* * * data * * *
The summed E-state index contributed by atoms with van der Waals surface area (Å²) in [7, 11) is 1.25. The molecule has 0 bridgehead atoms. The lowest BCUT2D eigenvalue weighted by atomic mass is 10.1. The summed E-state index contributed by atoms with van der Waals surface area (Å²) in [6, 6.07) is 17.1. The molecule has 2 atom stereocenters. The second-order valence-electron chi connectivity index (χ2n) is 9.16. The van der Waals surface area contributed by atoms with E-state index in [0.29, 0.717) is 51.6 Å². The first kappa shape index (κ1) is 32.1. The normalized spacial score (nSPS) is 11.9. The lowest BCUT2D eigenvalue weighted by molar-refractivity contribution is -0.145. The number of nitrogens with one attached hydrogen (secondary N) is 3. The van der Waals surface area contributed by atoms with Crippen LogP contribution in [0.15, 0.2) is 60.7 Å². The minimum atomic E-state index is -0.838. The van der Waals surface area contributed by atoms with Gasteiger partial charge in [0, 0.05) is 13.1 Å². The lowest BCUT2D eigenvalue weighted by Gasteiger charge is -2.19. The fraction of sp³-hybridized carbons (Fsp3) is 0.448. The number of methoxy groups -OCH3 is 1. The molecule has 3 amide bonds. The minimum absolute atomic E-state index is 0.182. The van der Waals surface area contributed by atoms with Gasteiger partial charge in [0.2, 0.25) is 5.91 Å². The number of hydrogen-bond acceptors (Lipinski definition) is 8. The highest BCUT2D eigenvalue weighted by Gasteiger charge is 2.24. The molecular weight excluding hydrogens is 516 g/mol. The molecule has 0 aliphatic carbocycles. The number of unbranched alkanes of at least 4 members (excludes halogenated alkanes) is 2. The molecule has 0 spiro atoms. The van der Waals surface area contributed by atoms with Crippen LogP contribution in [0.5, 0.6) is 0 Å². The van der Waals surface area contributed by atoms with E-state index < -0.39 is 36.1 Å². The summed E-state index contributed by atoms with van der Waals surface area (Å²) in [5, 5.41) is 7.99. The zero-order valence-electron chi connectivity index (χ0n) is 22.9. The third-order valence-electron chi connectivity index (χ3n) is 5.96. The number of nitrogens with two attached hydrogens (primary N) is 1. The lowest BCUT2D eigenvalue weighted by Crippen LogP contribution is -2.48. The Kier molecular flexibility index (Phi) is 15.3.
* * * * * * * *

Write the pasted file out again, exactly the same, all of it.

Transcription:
The summed E-state index contributed by atoms with van der Waals surface area (Å²) in [7, 11) is 1.25. The molecule has 0 bridgehead atoms. The lowest BCUT2D eigenvalue weighted by atomic mass is 10.1. The summed E-state index contributed by atoms with van der Waals surface area (Å²) in [6, 6.07) is 17.1. The molecule has 2 atom stereocenters. The second-order valence-electron chi connectivity index (χ2n) is 9.16. The van der Waals surface area contributed by atoms with E-state index in [0.29, 0.717) is 51.6 Å². The first kappa shape index (κ1) is 32.1. The normalized spacial score (nSPS) is 11.9. The lowest BCUT2D eigenvalue weighted by molar-refractivity contribution is -0.145. The number of nitrogens with one attached hydrogen (secondary N) is 3. The van der Waals surface area contributed by atoms with Crippen LogP contribution in [0.15, 0.2) is 60.7 Å². The minimum atomic E-state index is -0.838. The van der Waals surface area contributed by atoms with Gasteiger partial charge in [0, 0.05) is 13.1 Å². The lowest BCUT2D eigenvalue weighted by Gasteiger charge is -2.19. The fraction of sp³-hybridized carbons (Fsp3) is 0.448. The number of methoxy groups -OCH3 is 1. The molecule has 3 amide bonds. The minimum absolute atomic E-state index is 0.182. The van der Waals surface area contributed by atoms with Gasteiger partial charge in [0.2, 0.25) is 5.91 Å². The number of hydrogen-bond acceptors (Lipinski definition) is 8. The highest BCUT2D eigenvalue weighted by Gasteiger charge is 2.24. The molecular weight excluding hydrogens is 516 g/mol. The molecule has 0 aliphatic carbocycles. The number of unbranched alkanes of at least 4 members (excludes halogenated alkanes) is 2. The molecule has 0 spiro atoms. The van der Waals surface area contributed by atoms with Crippen LogP contribution in [0.5, 0.6) is 0 Å². The van der Waals surface area contributed by atoms with E-state index < -0.39 is 36.1 Å². The summed E-state index contributed by atoms with van der Waals surface area (Å²) in [5, 5.41) is 7.99. The zero-order valence-electron chi connectivity index (χ0n) is 22.9. The third-order valence-electron chi connectivity index (χ3n) is 5.96. The number of nitrogens with two attached hydrogens (primary N) is 1. The lowest BCUT2D eigenvalue weighted by Crippen LogP contribution is -2.48. The Kier molecular flexibility index (Phi) is 15.3.